Question: I just completed an IRS audit by mail for 2013. I had done several office audits over many years and this was my first by mail. It lasted about 8 months, but they did totally clear us. It was a heck of a lot of copying. With a local office audit you just take paperwork in to show them, talk to them, bring in more if they ask for it, and answer their questions and you're done. Here I wasn't sure what to say and explain, so I mostly just documented. Anyhow, I have this vague recollection that if they clear you one year, you probably are not going to be audited for three more years. I googled that, and don't find any such policy. Is this urban legend, or maybe just wishful thinking? (It is my experience that several years go by between audits, but I am wondering if there is any such policy.) Second, local is a heck of a lot faster, and past local audits have also cleared us. It looks to me as if correspondence audits are more common now. I am wondering, if we are audited again, are there any considerations/drawbacks to asking for a local audit instead?
Answer: In today’s age of big-data processing computers the IRS is conducting more audits by correspondence. The IRS reports that more than 90% of tax returns are being filed electronically, meaning most tax returns arrive at an IRS processing facility electronically and are electronically processedwith no human intervention. IRS computers verify the information you report against information they receive from other sources like your bank, your employer, and your investment brokerage firm. When the information doesn’t match, the computer sends you a letter. Computers also check your expenses and deductions against IRS norms. If you are reporting a deduction that seems high relative to your income, the IRS may ask you for backup documentation.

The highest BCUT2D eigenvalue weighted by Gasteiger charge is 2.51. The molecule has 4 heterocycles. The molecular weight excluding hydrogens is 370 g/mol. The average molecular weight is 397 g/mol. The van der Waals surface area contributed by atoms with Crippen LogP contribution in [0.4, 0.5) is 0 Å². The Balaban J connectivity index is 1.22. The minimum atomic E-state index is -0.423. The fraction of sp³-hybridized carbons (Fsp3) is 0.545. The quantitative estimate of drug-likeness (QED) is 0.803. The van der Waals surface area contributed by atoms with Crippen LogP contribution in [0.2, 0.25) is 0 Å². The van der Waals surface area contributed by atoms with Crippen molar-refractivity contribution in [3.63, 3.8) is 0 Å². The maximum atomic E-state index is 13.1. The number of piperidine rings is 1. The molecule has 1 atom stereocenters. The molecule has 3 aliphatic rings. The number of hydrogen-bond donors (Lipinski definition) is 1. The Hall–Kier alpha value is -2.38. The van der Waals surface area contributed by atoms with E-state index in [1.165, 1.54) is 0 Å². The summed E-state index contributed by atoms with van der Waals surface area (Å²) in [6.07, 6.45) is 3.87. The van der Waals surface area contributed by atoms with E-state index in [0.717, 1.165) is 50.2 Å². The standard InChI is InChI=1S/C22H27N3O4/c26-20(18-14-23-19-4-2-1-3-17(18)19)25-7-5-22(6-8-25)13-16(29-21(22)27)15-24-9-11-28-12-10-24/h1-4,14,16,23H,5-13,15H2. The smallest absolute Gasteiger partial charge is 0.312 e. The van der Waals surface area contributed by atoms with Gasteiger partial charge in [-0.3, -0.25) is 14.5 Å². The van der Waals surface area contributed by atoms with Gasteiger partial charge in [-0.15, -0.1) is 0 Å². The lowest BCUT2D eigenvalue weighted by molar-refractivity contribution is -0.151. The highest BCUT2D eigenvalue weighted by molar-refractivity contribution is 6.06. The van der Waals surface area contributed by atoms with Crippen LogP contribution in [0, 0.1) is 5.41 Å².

There are three basic types of audits; Correspondence, Office Examination, and Field Examination. In a correspondence audit, usually the easiest, you receive a letter from the IRS asking you for more information or asking you to pay additional tax. In the latter case, you have the option of either paying the additional tax or explaining why you don’t owe it.
In an office examination, you receive a letter asking you to bring documentation to an IRS Examiner’s office. Because the examiner is your adversary, not your friend, always hire a competent tax-wise CPA, Enrolled Agent, or attorney to represent you at an office audit meeting and stay home. Otherwise you might put your foot in your mouth, expand the scope of the audit, and cost yourself more money.
In a field audit, the IRS comes to your home or place of business. Field audits occur when the IRS suspects serious violations. (Do you really have a home office and are the expenses justified?)
According to Margy Dunn, an Enrolled Agent in Monterey CA, the IRS does have limits on repetitive audits. The Internal Revenue Manual states that if you are contacted by the IRS for an issue they examined you for in either of the two prior years, and there was little or no change in taxes due, then the new examination will be discontinued.
Kenneth B. Petersen CFP®, EA, MBA, AIFA® is an investment advisor and Principal of Monterey Private Wealth, Inc., a Wealth Management Firm in Monterey. He welcomes questions that you may have concerning investing, taxes, retirement, or estate planning. Send your questions to: Ken Petersen, 2340 Garden Road Suite 202, Monterey, CA93940 or email them to email@example.com.